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What Is The Green Halloween Mask At The Beginning Of The Batman?

Now that "The Batman" is out, fans are puzzling over its myriad details and clues, many of them courtesy of The Riddler, a stalwart of Batman's rogues' gallery who specializes in, well, details and clues. But one of the more puzzling aspects of the film has nothing at all to do with any of the Riddler's schemes or plots, and it involves a distinctive bit of headgear worn by one of Gotham City's up-to-no-good lowlifes at the beginning of the film.

The story of "The Batman" starts on Halloween; this is a night of particular significance in the Batman mythos, one that's obvious if you're familiar with the "Long Halloween" storyline that's inspired multiple Batman movies, including "The Batman" itself. However, the person in a mask that looks kind of like a big green onion doesn't appear to be trick-or-treating. Instead, the unusual mask is actually part of the mythology of "The Batman" that's unique to the film and doesn't originate from any comic book source.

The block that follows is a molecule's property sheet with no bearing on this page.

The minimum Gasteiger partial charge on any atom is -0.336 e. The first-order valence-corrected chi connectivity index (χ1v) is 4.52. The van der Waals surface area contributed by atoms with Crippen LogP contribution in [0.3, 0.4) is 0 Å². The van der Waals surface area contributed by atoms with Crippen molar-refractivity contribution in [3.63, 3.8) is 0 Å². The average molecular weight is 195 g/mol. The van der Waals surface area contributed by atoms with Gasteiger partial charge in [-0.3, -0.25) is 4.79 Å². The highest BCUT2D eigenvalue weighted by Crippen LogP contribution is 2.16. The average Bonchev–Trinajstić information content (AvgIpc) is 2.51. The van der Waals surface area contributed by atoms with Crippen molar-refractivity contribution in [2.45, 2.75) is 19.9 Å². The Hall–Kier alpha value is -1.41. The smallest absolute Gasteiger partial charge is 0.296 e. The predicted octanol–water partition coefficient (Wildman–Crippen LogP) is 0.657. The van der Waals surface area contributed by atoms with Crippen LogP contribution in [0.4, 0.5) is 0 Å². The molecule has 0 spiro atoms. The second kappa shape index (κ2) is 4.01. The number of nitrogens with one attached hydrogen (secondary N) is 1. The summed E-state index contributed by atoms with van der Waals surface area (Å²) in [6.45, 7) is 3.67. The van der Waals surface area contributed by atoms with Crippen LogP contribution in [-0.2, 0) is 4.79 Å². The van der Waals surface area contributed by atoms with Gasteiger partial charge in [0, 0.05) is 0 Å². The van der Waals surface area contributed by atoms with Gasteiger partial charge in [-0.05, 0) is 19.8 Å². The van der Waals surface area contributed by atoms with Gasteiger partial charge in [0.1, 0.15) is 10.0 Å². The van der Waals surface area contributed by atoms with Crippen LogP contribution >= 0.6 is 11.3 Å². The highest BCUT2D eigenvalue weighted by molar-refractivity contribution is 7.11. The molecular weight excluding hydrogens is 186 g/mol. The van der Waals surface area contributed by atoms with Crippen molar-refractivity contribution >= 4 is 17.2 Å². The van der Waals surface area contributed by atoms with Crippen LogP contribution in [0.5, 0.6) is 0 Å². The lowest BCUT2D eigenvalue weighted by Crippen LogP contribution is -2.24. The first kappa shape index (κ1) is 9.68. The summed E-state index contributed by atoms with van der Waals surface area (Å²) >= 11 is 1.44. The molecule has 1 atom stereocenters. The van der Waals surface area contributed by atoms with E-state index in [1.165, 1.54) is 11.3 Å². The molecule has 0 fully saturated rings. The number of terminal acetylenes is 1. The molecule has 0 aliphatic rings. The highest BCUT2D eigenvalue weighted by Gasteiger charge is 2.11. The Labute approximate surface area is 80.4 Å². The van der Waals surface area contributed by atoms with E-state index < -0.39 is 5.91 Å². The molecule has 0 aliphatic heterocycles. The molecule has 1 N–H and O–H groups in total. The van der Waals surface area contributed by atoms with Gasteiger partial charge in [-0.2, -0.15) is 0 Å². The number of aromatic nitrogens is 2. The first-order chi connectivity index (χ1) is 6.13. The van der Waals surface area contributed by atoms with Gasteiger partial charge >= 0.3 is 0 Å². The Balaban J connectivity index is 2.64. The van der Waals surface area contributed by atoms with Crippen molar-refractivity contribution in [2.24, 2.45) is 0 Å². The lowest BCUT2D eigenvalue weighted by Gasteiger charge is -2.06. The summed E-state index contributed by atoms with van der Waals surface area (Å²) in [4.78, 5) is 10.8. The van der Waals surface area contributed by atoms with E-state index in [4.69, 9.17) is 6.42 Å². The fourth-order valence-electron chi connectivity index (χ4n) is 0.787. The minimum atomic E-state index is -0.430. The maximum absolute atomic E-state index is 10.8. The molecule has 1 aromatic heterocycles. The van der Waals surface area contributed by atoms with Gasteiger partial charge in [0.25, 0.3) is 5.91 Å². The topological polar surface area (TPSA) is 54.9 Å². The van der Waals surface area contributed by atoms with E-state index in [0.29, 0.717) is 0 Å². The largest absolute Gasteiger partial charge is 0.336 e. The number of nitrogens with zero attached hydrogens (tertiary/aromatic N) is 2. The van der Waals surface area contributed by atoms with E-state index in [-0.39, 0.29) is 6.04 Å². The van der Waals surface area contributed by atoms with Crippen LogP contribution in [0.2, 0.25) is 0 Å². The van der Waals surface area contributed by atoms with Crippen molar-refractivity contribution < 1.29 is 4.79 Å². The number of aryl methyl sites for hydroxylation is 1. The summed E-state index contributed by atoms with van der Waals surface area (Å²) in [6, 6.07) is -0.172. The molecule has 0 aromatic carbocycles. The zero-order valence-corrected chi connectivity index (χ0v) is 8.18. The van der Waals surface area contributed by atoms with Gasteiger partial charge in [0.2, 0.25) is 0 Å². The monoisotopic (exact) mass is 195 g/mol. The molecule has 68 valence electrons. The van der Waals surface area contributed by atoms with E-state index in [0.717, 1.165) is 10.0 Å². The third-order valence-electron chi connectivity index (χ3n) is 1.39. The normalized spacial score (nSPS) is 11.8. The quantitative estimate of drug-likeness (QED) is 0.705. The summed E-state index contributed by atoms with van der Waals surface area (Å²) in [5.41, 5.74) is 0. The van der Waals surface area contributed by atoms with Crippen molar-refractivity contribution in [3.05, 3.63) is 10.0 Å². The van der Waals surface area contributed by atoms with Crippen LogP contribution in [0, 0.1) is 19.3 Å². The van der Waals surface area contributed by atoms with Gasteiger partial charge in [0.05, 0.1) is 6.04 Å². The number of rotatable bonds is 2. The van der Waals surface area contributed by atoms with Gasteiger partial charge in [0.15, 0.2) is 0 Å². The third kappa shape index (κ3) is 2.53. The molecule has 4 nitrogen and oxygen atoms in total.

The mask symbolizes Drops, the narcotic that's plaguing Gotham City in the movie

In the world of "The Batman," the hottest drug in the underworld is an addictive and dangerous substance known as Drops. Being a fictional drug, we can't know exactly how it affects users, although one particularly dedicated fan has taken to Reddit with a pretty detailed theory about the nature of Drops. According to this theory, it might be inspired by the real-life Tropicamide, an eyedrop solution that's currently popular on the Russian and Italian black market. That would explain how "Drops" gets its name, and also shed some light (so to speak) on some of its possible effects, including "hallucinations" and "euphoric symptoms." 

Drops has not appeared in any other Batman media (yet), and it has a distinctive symbol or logo that's in keeping with the creepy, sinister aesthetic of the film. It's that very symbol that appears to have inspired the Halloween mask in question.

It's unusual for an illegal drug to have an official logo, and we don't know who designed it or why. We don't even know whether those questions will ever come up in any future "Batman" adventures. But we do know that at least two established Batman villains have MOs that involve dangerous drugs that could be similar to Drops (think Joker Venom or the Scarecrow's Fear Toxin), a connection that could pay narrative dividends later on. 

For now, we do know that at least one masked outlaw, the one featured so prominently in that early Bat-Signal montage of "The Batman," is evidently a big enough Drops fan to wear a mask depicting the drug's logo -– that's called brand loyalty, kids.